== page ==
Sobbing Note:
Playlist &c III
28 September 2018

Remember my complaint about Carnival of the Animals? In the rebuilt playlist, its slot is taken by Britten’s Variations & Fugue on a Theme of Purcell, also known as The Young Person’s Guide to the Orchestra. Listening to it reduced me to sobs. 

Well, I was reading Kate Atkinson’s Transcription. It’s a  superb book, and I look forward to reading it again. (For the moment, I’m reading the novel that, according to the author, inspired it, Penelope Fitzgerald’s Human Voices.) My only complain is that it was too quick and easy a read. Totally engaging and satisfying — excellent writing and all that — but too soon finished and done. I found myself hoping, foolishly no doubt, that Atkinson will write a second Juliet Armstrong book, about her thirty years in Italy. You know how it is: all we readers really want is more. But the novel left more than a whiff of Darkest Hour stoicism &c. 

The thing about playlists — well, one thing, among many — is that, unless I’ve listened to a playlist too many times, the music takes me by surprise, as if I were listening to the radio, which is of course exactly the effect I aim at when I compile them, with the important difference that music that I don’t like never comes up. So the Purcell Variations were an unexpected treat. Serious music intended for children always makes me damp with nostalgia for a childhood that I didn’t have (or maybe did, sometimes). Britten’s essay in the genre is one of the finest: assertively unromantic, usually suggesting a spectacle that it would delight a child to see. (The trumpets, in their variation, are greyhounds, racing in a circle.) At the end, Britten pulls off being monumental without a tinge of the bathetic: from the busy flights of tootling winds and cackling strings emerges, like HMS Victory out of a mist, Purcell’s simple but stately tune. It capture everything that is fine and grand about England, or at least presents the illusion of doing so.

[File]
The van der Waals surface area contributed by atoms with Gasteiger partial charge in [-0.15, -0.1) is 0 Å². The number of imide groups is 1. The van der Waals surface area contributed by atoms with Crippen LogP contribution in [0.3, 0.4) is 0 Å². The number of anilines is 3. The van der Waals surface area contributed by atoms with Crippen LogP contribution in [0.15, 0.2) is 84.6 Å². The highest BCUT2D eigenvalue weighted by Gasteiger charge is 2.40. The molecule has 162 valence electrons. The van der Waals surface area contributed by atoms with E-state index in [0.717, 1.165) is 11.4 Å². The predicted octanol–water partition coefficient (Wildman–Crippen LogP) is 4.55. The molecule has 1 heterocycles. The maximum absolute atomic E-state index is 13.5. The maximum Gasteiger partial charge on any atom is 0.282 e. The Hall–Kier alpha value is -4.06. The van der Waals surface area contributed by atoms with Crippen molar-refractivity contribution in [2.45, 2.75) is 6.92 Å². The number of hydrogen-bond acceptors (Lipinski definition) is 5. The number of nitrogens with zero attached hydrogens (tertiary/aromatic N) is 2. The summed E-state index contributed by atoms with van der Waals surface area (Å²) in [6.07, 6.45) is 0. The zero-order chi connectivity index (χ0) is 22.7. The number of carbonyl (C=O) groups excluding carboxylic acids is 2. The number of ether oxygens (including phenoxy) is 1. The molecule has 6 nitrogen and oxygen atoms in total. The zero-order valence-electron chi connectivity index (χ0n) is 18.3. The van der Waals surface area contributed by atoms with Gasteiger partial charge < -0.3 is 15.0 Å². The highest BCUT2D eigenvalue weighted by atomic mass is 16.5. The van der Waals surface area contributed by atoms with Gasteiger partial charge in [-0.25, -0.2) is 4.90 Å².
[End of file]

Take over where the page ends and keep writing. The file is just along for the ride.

The sudden thought of Brexit, which ought to have shut the tap, did no such thing. This England? 

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